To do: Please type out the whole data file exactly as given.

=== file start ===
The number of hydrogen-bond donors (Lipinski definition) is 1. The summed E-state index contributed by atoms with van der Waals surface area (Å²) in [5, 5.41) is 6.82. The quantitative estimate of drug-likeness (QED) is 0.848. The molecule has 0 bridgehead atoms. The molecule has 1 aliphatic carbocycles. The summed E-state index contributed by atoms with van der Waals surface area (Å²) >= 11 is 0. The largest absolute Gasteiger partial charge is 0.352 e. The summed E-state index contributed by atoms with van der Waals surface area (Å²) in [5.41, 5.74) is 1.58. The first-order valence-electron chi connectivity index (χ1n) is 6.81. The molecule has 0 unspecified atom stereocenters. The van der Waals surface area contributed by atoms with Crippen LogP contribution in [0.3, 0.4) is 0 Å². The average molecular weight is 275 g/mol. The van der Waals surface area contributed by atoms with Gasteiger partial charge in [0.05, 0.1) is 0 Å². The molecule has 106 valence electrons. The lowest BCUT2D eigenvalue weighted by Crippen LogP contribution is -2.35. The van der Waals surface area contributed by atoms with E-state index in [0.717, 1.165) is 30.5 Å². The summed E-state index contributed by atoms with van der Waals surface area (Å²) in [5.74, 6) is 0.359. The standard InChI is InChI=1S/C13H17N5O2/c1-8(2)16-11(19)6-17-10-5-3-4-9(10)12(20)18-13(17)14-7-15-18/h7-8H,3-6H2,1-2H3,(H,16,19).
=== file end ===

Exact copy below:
The number of hydrogen-bond donors (Lipinski definition) is 1. The summed E-state index contributed by atoms with van der Waals surface area (Å²) in [5, 5.41) is 6.82. The quantitative estimate of drug-likeness (QED) is 0.848. The molecule has 0 bridgehead atoms. The molecule has 1 aliphatic carbocycles. The summed E-state index contributed by atoms with van der Waals surface area (Å²) >= 11 is 0. The largest absolute Gasteiger partial charge is 0.352 e. The summed E-state index contributed by atoms with van der Waals surface area (Å²) in [5.41, 5.74) is 1.58. The first-order valence-electron chi connectivity index (χ1n) is 6.81. The molecule has 0 unspecified atom stereocenters. The van der Waals surface area contributed by atoms with Crippen LogP contribution in [0.3, 0.4) is 0 Å². The average molecular weight is 275 g/mol. The van der Waals surface area contributed by atoms with Gasteiger partial charge in [0.05, 0.1) is 0 Å². The molecule has 106 valence electrons. The lowest BCUT2D eigenvalue weighted by Crippen LogP contribution is -2.35. The van der Waals surface area contributed by atoms with E-state index in [0.717, 1.165) is 30.5 Å². The summed E-state index contributed by atoms with van der Waals surface area (Å²) in [5.74, 6) is 0.359. The standard InChI is InChI=1S/C13H17N5O2/c1-8(2)16-11(19)6-17-10-5-3-4-9(10)12(20)18-13(17)14-7-15-18/h7-8H,3-6H2,1-2H3,(H,16,19).